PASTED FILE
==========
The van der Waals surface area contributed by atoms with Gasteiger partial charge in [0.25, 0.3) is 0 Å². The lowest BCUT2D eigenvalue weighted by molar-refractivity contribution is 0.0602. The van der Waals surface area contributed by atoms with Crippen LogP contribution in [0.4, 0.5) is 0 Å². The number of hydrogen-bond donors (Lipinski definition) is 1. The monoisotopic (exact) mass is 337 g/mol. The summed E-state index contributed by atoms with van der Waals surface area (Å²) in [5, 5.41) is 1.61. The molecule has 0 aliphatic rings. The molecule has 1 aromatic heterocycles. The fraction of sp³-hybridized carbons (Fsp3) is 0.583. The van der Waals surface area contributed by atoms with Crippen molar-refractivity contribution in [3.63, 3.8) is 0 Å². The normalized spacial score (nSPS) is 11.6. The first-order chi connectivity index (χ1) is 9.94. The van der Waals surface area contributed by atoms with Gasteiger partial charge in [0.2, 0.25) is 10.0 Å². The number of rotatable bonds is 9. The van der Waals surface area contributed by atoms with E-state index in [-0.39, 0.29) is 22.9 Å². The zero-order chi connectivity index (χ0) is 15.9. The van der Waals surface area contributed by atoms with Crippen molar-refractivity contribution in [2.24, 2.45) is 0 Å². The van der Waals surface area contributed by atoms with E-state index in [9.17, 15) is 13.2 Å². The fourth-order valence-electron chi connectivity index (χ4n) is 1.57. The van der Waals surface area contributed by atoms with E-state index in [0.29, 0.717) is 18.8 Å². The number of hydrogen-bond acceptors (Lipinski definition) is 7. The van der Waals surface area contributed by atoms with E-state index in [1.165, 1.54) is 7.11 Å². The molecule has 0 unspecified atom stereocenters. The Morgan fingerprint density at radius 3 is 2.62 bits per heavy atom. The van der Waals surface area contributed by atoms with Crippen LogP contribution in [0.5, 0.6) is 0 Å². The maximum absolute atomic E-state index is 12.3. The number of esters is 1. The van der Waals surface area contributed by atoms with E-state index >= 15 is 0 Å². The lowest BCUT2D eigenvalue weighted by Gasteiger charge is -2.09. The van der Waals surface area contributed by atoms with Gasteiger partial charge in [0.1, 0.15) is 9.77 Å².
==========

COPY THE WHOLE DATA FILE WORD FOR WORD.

The van der Waals surface area contributed by atoms with Gasteiger partial charge in [0.25, 0.3) is 0 Å². The lowest BCUT2D eigenvalue weighted by molar-refractivity contribution is 0.0602. The van der Waals surface area contributed by atoms with Crippen LogP contribution in [0.4, 0.5) is 0 Å². The number of hydrogen-bond donors (Lipinski definition) is 1. The monoisotopic (exact) mass is 337 g/mol. The summed E-state index contributed by atoms with van der Waals surface area (Å²) in [5, 5.41) is 1.61. The molecule has 0 aliphatic rings. The molecule has 1 aromatic heterocycles. The fraction of sp³-hybridized carbons (Fsp3) is 0.583. The van der Waals surface area contributed by atoms with Crippen molar-refractivity contribution in [3.63, 3.8) is 0 Å². The normalized spacial score (nSPS) is 11.6. The first-order chi connectivity index (χ1) is 9.94. The van der Waals surface area contributed by atoms with Gasteiger partial charge in [0.2, 0.25) is 10.0 Å². The number of rotatable bonds is 9. The van der Waals surface area contributed by atoms with E-state index in [-0.39, 0.29) is 22.9 Å². The zero-order chi connectivity index (χ0) is 15.9. The van der Waals surface area contributed by atoms with Crippen molar-refractivity contribution in [2.24, 2.45) is 0 Å². The van der Waals surface area contributed by atoms with E-state index in [9.17, 15) is 13.2 Å². The fourth-order valence-electron chi connectivity index (χ4n) is 1.57. The van der Waals surface area contributed by atoms with E-state index in [0.29, 0.717) is 18.8 Å². The number of hydrogen-bond acceptors (Lipinski definition) is 7. The van der Waals surface area contributed by atoms with E-state index in [1.165, 1.54) is 7.11 Å². The molecule has 0 unspecified atom stereocenters. The Morgan fingerprint density at radius 3 is 2.62 bits per heavy atom. The van der Waals surface area contributed by atoms with Crippen LogP contribution in [0.5, 0.6) is 0 Å². The maximum absolute atomic E-state index is 12.3. The number of esters is 1. The van der Waals surface area contributed by atoms with E-state index >= 15 is 0 Å². The lowest BCUT2D eigenvalue weighted by Gasteiger charge is -2.09. The van der Waals surface area contributed by atoms with Gasteiger partial charge in [0.1, 0.15) is 9.77 Å².